Apple Cider Vinegar: The Wonder Wine
We’re all about a great multitasker (cough, coconut oil, cough), and apple cider vinegar is no exception. This salad dressing staple has been linked to a healthier complexion, can help keep your home squeaky clean, and could help with an upset stomach and bloating to list a few uses.
Here’s what it isn’t: a magical shortcut to dropping those unwanted five pounds. In certain circles it’s been touted as a weight loss aid—though that’s still debated in the medical community. While some research suggests it may help tip the scale in your favor by lowering your blood sugar, health experts advise against using it as a weight-loss tool. And a word of warning: drinking apple cider vinegar (especially straight) comes with its share of health risks, like throat irritation and supplement and drug interaction.
- Mix up a non-toxic, all-purpose cleaner.
Step aside, cleaning sprays, solutions, and wipes. There’s a new disinfectant in town. Actually, we kid, seeing as apple cider vinegar isn’t new at all. That said, if you haven’t tried using this common kitchen ingredient to help keep your home sparkling and clean, you’re missing out on a non-toxic, odor-absorbing,antibacterial alternative to harsh chemicals. Just mix one-part apple cider vinegar with one-part water, filter that into a spray bottle, and get to work.
- Stamp out the stink in any room.
Stinky rooms don’t stand a chance against apple cider vinegar, which can take on all manner of smells from smoky cooking to funky bathrooms. To knock out smoky smells in particular, pour the apple cider vinegar into a shallow bowl and place it where the odor is strongest. Leave it out for as long as it takes for the smell to vanish.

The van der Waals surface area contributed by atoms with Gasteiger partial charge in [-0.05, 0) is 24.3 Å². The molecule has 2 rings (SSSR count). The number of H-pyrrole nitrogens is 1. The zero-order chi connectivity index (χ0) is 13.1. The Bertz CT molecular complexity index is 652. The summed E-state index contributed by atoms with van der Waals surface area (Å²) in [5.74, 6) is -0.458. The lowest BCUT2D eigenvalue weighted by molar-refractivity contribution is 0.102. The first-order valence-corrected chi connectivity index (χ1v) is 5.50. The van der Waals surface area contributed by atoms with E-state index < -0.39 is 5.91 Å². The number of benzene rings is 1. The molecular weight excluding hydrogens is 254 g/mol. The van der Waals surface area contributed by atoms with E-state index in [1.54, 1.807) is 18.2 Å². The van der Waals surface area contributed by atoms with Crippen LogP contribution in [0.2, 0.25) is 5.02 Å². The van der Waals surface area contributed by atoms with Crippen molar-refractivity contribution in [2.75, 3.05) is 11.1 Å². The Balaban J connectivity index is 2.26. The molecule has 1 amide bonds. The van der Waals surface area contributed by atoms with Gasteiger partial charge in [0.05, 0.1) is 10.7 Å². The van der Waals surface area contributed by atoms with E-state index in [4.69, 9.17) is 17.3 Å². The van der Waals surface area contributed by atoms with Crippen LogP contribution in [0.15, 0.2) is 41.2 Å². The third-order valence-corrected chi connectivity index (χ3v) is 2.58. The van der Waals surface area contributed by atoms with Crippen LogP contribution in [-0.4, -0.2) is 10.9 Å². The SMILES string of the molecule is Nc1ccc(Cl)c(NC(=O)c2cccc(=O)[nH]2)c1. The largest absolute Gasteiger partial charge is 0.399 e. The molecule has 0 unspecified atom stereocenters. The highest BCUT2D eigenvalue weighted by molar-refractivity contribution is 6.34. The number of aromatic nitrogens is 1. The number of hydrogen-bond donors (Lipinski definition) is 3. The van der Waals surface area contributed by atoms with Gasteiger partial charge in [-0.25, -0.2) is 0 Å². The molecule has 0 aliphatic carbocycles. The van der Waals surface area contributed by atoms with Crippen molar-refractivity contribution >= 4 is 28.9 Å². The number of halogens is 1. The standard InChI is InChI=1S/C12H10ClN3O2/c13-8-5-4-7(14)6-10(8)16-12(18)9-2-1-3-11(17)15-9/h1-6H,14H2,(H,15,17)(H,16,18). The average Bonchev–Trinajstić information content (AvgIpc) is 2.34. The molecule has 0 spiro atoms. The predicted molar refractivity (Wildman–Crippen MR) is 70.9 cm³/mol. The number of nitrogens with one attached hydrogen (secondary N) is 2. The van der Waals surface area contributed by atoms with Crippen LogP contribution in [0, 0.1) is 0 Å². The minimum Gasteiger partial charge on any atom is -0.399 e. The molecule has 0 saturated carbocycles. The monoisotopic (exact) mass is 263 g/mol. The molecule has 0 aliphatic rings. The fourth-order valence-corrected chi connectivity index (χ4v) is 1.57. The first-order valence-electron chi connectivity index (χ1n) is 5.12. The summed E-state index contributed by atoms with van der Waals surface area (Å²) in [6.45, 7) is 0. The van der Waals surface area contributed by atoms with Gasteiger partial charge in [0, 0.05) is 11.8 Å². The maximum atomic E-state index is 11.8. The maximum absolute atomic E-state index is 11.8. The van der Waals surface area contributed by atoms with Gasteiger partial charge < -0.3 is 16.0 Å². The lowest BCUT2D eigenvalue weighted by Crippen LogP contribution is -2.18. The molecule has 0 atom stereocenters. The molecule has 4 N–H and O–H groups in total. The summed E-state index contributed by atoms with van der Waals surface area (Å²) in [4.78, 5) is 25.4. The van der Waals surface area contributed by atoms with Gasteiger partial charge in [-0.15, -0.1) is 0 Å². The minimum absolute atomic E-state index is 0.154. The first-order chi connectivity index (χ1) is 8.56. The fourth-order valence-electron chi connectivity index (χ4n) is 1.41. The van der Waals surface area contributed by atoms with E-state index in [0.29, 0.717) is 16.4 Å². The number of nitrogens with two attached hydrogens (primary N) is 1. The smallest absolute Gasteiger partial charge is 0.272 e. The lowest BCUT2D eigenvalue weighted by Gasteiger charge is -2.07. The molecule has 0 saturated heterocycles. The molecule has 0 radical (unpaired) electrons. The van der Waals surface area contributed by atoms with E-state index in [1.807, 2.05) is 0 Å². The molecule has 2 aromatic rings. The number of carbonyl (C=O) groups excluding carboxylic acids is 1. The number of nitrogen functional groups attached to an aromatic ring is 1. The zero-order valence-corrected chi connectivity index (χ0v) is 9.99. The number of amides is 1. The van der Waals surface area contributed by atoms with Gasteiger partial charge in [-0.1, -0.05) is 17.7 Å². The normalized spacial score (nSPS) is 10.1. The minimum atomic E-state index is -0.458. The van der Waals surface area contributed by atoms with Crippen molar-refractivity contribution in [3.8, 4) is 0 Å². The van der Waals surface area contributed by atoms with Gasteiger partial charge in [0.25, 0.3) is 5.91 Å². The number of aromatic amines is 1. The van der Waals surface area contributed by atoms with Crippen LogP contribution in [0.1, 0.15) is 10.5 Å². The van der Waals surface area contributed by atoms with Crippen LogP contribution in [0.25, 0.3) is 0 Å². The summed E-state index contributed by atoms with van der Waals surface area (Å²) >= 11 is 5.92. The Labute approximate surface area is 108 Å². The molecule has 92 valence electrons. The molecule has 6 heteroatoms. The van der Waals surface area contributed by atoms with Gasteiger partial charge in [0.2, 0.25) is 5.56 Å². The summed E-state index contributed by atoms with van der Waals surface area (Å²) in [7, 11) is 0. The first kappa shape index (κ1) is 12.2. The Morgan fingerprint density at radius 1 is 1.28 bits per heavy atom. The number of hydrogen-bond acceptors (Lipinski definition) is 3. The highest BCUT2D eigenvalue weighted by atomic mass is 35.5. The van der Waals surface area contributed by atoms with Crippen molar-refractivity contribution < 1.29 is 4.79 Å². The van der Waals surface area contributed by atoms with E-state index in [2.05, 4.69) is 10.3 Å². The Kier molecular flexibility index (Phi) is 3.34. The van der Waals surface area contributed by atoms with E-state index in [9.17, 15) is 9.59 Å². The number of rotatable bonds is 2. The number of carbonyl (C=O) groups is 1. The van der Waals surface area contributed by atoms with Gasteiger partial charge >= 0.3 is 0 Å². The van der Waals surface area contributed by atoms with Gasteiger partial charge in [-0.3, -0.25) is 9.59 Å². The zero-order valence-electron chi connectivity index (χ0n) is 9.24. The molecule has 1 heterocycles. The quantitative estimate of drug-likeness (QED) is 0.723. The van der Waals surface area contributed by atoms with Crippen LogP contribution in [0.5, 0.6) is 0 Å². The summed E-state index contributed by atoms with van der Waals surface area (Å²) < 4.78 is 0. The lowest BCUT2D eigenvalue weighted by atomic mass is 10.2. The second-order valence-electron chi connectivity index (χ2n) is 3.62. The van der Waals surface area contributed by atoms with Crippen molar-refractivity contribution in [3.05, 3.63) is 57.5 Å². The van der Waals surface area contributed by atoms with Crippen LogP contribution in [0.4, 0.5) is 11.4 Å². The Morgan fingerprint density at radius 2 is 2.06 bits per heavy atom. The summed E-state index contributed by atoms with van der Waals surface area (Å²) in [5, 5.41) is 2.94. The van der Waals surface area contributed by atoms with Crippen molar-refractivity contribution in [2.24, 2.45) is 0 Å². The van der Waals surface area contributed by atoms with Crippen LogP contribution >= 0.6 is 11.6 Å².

A 2005 study published in the Journal of Medicinal Food found that spirulina helps 2) inhibit allergic reactions as well, particularly among those suffering from allergic rhinitis. It turns out that regularly taking high doses of spirulina can help allergy sufferers experience dramatic improvements in their allergy symptoms.
As far as blood health is concerned, spirulina has been shown to be an effective 3) treatment for anemia. In his book Healing with Whole Foods: Asian Traditions and Modern Nutrition, author Paul Pitchford explains how spirulina and numerous other forms of micro-algae effectively boost production of red blood cells, particularly when taken in combination with vitamin B12.
Rich in both phycocyanin and chlorophyll, spirulina is also a powerful 4) blood purifier. Not only do these two important nutrients promote blood cell growth, but they also rejuvenate the existing blood supply. Chlorophyll in particular is nearly identical to hemoglobin, the molecule responsible for cleansing the blood and transporting oxygen to cells.